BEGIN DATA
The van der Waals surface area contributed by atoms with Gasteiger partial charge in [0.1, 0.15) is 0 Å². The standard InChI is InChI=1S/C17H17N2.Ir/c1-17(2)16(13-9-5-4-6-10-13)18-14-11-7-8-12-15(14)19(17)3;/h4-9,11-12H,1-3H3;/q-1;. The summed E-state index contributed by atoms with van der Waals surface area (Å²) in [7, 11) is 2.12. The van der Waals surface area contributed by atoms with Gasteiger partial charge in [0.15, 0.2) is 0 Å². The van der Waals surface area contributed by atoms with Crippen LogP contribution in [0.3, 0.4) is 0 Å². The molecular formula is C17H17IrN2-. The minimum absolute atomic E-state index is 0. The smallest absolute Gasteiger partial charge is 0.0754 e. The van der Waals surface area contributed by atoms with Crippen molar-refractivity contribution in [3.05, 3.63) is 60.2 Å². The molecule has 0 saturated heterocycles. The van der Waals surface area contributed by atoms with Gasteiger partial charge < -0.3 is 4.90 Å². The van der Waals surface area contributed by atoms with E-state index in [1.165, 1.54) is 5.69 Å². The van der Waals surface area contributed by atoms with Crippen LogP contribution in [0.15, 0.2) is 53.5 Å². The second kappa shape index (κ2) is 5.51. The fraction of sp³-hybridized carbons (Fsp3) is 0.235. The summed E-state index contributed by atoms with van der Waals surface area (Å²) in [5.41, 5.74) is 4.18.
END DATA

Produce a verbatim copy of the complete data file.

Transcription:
The van der Waals surface area contributed by atoms with Gasteiger partial charge in [0.1, 0.15) is 0 Å². The standard InChI is InChI=1S/C17H17N2.Ir/c1-17(2)16(13-9-5-4-6-10-13)18-14-11-7-8-12-15(14)19(17)3;/h4-9,11-12H,1-3H3;/q-1;. The summed E-state index contributed by atoms with van der Waals surface area (Å²) in [7, 11) is 2.12. The van der Waals surface area contributed by atoms with Gasteiger partial charge in [0.15, 0.2) is 0 Å². The van der Waals surface area contributed by atoms with Crippen LogP contribution in [0.3, 0.4) is 0 Å². The molecular formula is C17H17IrN2-. The minimum absolute atomic E-state index is 0. The smallest absolute Gasteiger partial charge is 0.0754 e. The van der Waals surface area contributed by atoms with Crippen molar-refractivity contribution in [3.05, 3.63) is 60.2 Å². The molecule has 0 saturated heterocycles. The van der Waals surface area contributed by atoms with Gasteiger partial charge < -0.3 is 4.90 Å². The van der Waals surface area contributed by atoms with E-state index in [1.165, 1.54) is 5.69 Å². The van der Waals surface area contributed by atoms with Crippen LogP contribution in [0.15, 0.2) is 53.5 Å². The second kappa shape index (κ2) is 5.51. The fraction of sp³-hybridized carbons (Fsp3) is 0.235. The summed E-state index contributed by atoms with van der Waals surface area (Å²) in [5.41, 5.74) is 4.18.